Colum McCann, TransAtlantic
June 2, 2014
"What distinguishes TransAtlantic from [Colum] McCann’s earlier work isn’t the stunning language or the psychological acuity or the humor and imagination on display—all of that has been there before. It’s the sheer ambition, the audacity to imagine within the same novel the experience of Frederick Douglass in 1845 . . . then the first nonstop trans-Atlantic flight in 1919 . . . then to leap into the near-present and embody the former senator George Mitchell, . . . knitting through and around them the stories of four generations of women."—The New York Times Magazine
"Ingenious . . . The intricate connections he has crafted between the stories of his women and our men will, by the end, have you trying to figure out, in pencil, what he seems to have written in air, in water, and—given that his subject is the confluence of Irish and American history—in blood."—Tom Junod, Esquire
Newfoundland, 1919. Two aviators—Jack Alcock and Arthur Brown—set course for Ireland as they attempt the first nonstop flight across the Atlantic Ocean, placing their trust in a modified bomber to heal the wounds of the Great War.
Dublin, 1845 and ’46. On an international lecture tour in support of his subversive autobiography, Frederick Douglass finds the Irish people sympathetic to the abolitionist cause—despite the fact that, as famine ravages the countryside, the poor suffer from hardships that are astonishing even to an American slave.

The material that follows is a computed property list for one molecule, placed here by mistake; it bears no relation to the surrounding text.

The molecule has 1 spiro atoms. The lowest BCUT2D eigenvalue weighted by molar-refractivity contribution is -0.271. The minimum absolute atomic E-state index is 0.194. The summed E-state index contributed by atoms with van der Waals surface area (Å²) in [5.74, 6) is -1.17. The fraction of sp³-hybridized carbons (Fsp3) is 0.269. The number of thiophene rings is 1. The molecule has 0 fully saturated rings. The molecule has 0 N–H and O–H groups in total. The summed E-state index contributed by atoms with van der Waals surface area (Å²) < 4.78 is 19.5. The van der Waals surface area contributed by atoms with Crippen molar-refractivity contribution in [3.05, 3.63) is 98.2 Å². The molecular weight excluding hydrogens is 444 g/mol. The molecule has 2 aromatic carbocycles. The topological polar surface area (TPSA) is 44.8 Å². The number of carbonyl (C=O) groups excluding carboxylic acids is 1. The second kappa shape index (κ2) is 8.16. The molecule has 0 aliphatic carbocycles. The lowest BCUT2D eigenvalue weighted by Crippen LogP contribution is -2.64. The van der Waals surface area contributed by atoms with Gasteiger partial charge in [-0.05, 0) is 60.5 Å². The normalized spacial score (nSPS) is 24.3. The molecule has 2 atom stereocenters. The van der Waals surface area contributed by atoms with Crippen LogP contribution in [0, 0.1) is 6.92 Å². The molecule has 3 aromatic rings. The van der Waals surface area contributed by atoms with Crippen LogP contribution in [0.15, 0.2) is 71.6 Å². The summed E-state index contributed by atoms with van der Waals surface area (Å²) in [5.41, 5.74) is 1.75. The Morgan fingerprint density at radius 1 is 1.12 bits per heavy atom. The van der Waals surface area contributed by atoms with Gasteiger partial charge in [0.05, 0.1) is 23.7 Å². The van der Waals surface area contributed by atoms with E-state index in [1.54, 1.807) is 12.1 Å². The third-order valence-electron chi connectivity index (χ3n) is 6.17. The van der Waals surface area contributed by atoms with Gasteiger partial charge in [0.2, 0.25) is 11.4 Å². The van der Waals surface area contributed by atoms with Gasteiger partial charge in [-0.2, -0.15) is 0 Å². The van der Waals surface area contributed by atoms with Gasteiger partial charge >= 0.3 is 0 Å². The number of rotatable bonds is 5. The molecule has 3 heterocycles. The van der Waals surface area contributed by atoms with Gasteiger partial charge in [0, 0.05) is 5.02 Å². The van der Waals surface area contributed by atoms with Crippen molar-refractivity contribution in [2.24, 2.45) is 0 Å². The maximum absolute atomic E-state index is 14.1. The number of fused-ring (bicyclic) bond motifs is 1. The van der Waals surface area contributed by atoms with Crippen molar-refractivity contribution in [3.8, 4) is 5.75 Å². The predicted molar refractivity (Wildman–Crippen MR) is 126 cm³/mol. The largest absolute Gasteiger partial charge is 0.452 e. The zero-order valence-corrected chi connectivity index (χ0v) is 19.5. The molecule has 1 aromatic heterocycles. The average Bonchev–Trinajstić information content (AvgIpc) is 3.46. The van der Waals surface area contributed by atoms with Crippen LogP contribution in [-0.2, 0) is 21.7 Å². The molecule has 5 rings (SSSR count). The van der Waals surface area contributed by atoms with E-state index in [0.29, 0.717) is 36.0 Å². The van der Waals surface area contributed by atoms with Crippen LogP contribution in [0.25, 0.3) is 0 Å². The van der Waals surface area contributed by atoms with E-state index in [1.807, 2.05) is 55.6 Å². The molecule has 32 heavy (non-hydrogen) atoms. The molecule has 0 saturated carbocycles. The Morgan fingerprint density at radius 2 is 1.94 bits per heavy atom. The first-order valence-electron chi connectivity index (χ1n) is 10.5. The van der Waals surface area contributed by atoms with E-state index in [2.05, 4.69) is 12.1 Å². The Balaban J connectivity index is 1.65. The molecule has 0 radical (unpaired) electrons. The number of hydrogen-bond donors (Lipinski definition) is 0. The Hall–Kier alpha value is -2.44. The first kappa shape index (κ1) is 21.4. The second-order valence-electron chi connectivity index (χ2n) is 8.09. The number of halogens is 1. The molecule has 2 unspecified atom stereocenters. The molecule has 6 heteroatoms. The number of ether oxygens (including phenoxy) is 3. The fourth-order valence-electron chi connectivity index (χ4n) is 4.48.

New York, 1998. Leaving behind a young wife and newborn child, Senator George Mitchell departs for Belfast, where it has fallen to him, the son of an Irish-American father and a Lebanese mother, to shepherd Northern Ireland’s notoriously bitter and volatile peace talks to an uncertain conclusion.
These three iconic crossings are connected by a series of remarkable women whose personal stories are caught up in the swells of history. Beginning with Irish housemaid Lily Duggan, who crosses paths with Frederick Douglass, the novel follows her daughter and granddaughter, Emily and Lottie, and culminates in the present-day story of Hannah Carson, in whom all the hopes and failures of previous generations live on. From the loughs of Ireland to the flatlands of Missouri and the windswept coast of Newfoundland, their journeys mirror the progress and shape of history. They each learn that even the most unassuming moments of grace have a way of rippling through time, space, and memory.
Colum McCann is an internationally bestselling author and winner of many prizes, including the National Book Award.